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Marketers at odds over effectiveness of responsive design

NASCAR

The NASCAR responsive design site

Responsive design is becoming a very hot topic amongst mobile marketers. While many believe the technology is a step forward in the quest for strong mobile experiences, others disagree.

What is not up for debate is that brands are flocking to responsive design in growing numbers as a solution to the issue of device fragmentation and the need to provide a consistent user experience across devices. However, whether responsive design is the answer to these problems or merely a quick stop along the way toward finding a more permanent solution is not yet clear.

“With the potential ROI that businesses can achieve and judging from the number of inquiries we’re receiving, I definitely see adoption levels [for responsive design] increasing this year,” said Tim McLaughlin, president of Siteworx, Reston, VA.

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“We just issued a report on a survey we conducted of holiday mobile shopping features and functionality and 66 percent of our respondents said they prefer to shop on a mobile website versus a mobile application,” he said.

“This data, among many other data points we’ve seen over the last year in terms of mobile consumer preferences should encourage marketers to think seriously about how they can cost-effectively deliver a brand-consistent, user-centric experience across devices while keeping their mobile design and development costs in check.”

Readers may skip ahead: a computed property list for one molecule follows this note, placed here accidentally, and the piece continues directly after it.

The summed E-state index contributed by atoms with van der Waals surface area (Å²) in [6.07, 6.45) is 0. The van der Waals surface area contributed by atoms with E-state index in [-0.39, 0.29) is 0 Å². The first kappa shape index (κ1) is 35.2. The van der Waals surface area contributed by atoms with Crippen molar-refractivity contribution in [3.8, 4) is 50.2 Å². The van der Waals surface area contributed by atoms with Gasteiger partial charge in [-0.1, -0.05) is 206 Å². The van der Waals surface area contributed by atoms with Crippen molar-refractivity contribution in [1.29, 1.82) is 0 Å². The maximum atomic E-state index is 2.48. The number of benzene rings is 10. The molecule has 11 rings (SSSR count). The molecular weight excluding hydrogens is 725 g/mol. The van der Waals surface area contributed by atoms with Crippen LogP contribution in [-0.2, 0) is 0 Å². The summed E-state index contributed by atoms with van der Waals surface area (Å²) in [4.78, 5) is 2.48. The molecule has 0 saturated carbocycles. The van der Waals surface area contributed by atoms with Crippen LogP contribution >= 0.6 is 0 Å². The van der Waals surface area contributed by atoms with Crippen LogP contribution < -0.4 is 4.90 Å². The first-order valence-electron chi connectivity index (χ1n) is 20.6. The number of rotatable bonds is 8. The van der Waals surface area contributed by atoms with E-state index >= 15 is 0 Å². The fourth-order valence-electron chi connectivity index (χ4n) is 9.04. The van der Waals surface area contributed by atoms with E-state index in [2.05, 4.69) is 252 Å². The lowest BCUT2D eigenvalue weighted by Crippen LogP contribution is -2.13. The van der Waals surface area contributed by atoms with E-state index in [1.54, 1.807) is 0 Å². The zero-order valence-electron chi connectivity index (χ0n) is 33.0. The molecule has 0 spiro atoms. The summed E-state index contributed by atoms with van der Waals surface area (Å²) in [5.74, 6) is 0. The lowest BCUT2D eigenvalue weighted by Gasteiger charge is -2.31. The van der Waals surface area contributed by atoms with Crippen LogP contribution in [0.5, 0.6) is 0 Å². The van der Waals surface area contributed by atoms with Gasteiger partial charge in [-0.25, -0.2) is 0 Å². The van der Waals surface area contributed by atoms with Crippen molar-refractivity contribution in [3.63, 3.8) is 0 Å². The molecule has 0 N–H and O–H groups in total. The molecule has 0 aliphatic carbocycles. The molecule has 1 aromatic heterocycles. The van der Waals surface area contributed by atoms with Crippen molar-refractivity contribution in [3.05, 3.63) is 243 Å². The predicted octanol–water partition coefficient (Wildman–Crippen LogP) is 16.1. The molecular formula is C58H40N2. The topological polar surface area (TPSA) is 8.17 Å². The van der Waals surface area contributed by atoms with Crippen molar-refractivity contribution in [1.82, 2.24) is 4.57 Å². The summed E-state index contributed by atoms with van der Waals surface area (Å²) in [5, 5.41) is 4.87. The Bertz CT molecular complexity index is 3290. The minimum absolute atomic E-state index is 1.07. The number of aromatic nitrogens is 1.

Device-specific experiences
The attraction of responsive design is that give marketers a way to design one site and still deliver an experience tailored for multiple devices by prioritizing different elements depending upon what device a consumer is accessing the site from. This is why NASCAR, Disney, Microsoft, BBC and others have embraced it.

Using responsive design, brands are able to conserve resources, update content more easily and provide a more consistent user experience across screens,.

“Marketers should not be thinking about creating mobile-specific content, they should be thinking ‘does my creative look good and function on mobile, tablet, desktop,’” said Tom Limongello, vice president of marketing at Crisp Media, New York.

“There is nothing wrong with using desktop creative for mobile, but desktop creative needs to be made in a more modular fashion so that elements can be shifted as necessary to accommodate orientation changes and varying screen sizes,” he said.

“'Desktop' creative is already starting to accept what were exclusively 'mobile' interactions as location is now available in most desktop browsers, so it's time to start responsive design of all digital creative.”

A Seamless executive speaking at the Mobile FirstLook conference said that responsive design is important because of its SEO value while others pointed to responsive design’s importance for marketers who have strong mobile Web traffic.

Customer experience is critical
However, some marketers may think that by using responsive design that are delivering a strong mobile user experience when all they are doing is simply extending their desktop content to mobile without any consideration of what the mobile user wants.